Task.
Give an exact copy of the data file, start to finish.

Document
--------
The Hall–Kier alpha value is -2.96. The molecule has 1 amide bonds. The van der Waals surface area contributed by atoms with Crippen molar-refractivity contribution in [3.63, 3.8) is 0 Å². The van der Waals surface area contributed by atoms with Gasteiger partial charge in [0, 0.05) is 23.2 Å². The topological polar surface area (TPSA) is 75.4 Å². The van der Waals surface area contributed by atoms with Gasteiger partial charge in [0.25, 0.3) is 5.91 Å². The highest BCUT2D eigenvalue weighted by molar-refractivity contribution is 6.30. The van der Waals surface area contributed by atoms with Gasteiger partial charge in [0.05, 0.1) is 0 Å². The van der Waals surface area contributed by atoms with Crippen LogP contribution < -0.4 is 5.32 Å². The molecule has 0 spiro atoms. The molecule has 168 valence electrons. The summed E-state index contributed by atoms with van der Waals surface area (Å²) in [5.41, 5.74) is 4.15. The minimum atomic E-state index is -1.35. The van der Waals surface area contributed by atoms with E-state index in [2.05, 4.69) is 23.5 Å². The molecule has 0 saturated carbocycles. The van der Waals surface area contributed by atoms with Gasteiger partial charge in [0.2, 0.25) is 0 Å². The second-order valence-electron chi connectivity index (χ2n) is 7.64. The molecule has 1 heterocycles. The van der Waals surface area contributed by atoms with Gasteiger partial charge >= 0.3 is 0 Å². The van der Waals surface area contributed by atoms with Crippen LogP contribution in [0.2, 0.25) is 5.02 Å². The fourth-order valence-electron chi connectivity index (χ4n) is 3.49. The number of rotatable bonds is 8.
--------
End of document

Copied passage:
The Hall–Kier alpha value is -2.96. The molecule has 1 amide bonds. The van der Waals surface area contributed by atoms with Crippen molar-refractivity contribution in [3.63, 3.8) is 0 Å². The van der Waals surface area contributed by atoms with Gasteiger partial charge in [0, 0.05) is 23.2 Å². The topological polar surface area (TPSA) is 75.4 Å². The van der Waals surface area contributed by atoms with Gasteiger partial charge in [0.25, 0.3) is 5.91 Å². The highest BCUT2D eigenvalue weighted by molar-refractivity contribution is 6.30. The van der Waals surface area contributed by atoms with Gasteiger partial charge in [0.05, 0.1) is 0 Å². The van der Waals surface area contributed by atoms with Crippen LogP contribution < -0.4 is 5.32 Å². The molecule has 0 spiro atoms. The molecule has 168 valence electrons. The summed E-state index contributed by atoms with van der Waals surface area (Å²) in [5.41, 5.74) is 4.15. The minimum atomic E-state index is -1.35. The van der Waals surface area contributed by atoms with E-state index in [2.05, 4.69) is 23.5 Å². The molecule has 0 saturated carbocycles. The van der Waals surface area contributed by atoms with Gasteiger partial charge in [0.2, 0.25) is 0 Å². The second-order valence-electron chi connectivity index (χ2n) is 7.64. The molecule has 1 heterocycles. The van der Waals surface area contributed by atoms with Gasteiger partial charge >= 0.3 is 0 Å². The van der Waals surface area contributed by atoms with Crippen LogP contribution in [0.2, 0.25) is 5.02 Å². The fourth-order valence-electron chi connectivity index (χ4n) is 3.49. The number of rotatable bonds is 8.